Do you have someone in your life who you have not been able to forgive? I think most of us could answer yes to that question. Maybe you would like to let go of anger or resentment toward someone, but you’re finding it’s not quite that simple.
There is a quote that says carrying around hate or resentment toward someone is like drinking poison and then waiting for the other person to die. That’s about it. It can be like a dark cloud in your life, and it doesn’t feel good. So how do you forgive, especially when it feels like you can’t?
Let’s talk about the situations where what is needed is to reach out, have a conversation with someone, and tell them how you feel. If the relationship is important to you, and you think there is a chance it can be salvaged, taking that first step to reach out in a non-confrontational way, can help you both re-connect and heal.
What if the relationship is not salvageable, as far as you can see? Perhaps this is a longtime unhealthy relationship, or the other person’s behavior is so damaging that you cannot imagine reconnecting. It may be a relationship that has ended for good reasons. Can you still forgive the person?
The answer to this is more complicated than you would think.
Here are a few ideas for ways to work through any lingering feelings of resentment or anger toward a person, and be able to move on without that dark cloud. If talking to the person is not possible, one thing you can try is to either journal your feelings, or to actually write the person a letter. You would express your deepest thoughts and feelings in the letter, and then either burn it or dispose of it somehow. The point here is to get your feelings out. Forgiveness is for you – even more than it is for the other person. In therapy sometimes we do something called the Empty Chair exercise, where my client has the chance to say everything they have been holding inside, without the other person actually being there, in the safety of the counseling office. This can be particularly helpful if the person who they have not been able to forgive is far away or deceased.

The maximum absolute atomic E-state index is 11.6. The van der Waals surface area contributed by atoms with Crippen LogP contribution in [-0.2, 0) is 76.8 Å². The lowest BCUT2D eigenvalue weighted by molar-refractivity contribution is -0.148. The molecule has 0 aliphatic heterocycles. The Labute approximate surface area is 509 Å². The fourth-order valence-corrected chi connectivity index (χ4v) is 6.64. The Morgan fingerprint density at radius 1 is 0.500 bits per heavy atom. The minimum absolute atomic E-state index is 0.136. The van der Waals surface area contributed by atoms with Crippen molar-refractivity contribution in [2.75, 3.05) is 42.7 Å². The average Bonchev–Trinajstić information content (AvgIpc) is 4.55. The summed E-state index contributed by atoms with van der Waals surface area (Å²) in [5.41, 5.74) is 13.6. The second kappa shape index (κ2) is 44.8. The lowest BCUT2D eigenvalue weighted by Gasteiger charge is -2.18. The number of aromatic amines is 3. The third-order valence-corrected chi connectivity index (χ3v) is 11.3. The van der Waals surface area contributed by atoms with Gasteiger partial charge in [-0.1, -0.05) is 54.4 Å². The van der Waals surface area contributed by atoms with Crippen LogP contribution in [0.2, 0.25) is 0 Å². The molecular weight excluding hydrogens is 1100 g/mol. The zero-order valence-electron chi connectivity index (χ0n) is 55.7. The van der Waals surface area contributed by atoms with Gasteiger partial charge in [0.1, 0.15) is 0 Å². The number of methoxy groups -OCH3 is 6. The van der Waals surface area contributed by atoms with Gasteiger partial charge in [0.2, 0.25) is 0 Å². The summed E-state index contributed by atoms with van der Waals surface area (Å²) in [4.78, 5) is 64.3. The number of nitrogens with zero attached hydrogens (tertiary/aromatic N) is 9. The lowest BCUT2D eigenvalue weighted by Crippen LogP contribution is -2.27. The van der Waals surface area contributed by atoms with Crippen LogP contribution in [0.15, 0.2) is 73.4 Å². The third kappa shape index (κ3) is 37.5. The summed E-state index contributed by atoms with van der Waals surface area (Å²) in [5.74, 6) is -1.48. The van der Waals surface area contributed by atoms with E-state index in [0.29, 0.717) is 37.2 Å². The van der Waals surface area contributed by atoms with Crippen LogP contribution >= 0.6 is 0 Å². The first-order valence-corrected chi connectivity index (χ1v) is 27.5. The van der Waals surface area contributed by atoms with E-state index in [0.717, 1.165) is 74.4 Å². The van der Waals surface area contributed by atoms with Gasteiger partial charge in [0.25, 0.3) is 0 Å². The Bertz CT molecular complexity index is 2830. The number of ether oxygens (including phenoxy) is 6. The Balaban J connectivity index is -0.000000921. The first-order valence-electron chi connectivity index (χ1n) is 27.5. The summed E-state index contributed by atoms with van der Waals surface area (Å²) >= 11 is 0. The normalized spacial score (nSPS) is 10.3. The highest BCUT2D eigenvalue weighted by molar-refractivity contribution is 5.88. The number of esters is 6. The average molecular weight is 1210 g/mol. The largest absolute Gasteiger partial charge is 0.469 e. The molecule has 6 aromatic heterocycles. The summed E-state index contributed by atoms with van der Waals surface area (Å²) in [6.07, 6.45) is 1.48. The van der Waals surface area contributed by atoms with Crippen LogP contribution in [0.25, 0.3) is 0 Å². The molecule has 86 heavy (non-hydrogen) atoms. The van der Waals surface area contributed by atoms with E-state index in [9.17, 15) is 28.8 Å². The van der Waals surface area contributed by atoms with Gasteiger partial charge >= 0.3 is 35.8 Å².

What about situations where the other person’s behavior has been so damaging that you can’t imagine finding forgiveness for them? I once asked a priest this question, in discussing victims of abuse and trauma. What if the lack of forgiveness is causing my client stress, but the behavior of the other person was so awful that forgiveness seems impossible to even consider? He said “Yes, you’re right. Sometimes forgiveness can feel like you are opening yourself up to more hurt or abuse. In those cases, maybe you can hope the other person finds forgiveness, or that they forgive themselves.” That made sense to me. Not every person is safe to have in your life. But it also doesn’t feel good to carry around anger toward them. Maybe with time this can change, but there are sometimes good reasons not to have people in your life.
Finally, what if the person who you have not forgiven is yourself? Maybe there are incidents in your past you regret, mistakes you’ve made, or people you have hurt. The same advice applies – if you can make it right, take steps to do so. If you can’t, find a safe outlet for your feelings, whether talking about it with someone you trust or writing it out. Acknowledge that you are doing your best to be a good person now – and live up to that. With time, processing through your feelings, you can learn to forgive and accept yourself. Maybe that’s the best kind of forgiveness of all.
Thank you for reading! I welcome you to follow me on Facebook at http://www.facebook.com/SanDiegoTherapySolutions, on Twitter at SD_Therapy, or subscribe to my mental health videos on YouTube at http://www.youtube.com/TalkTherapyChannel. My website is http://www.fletchertherapy.com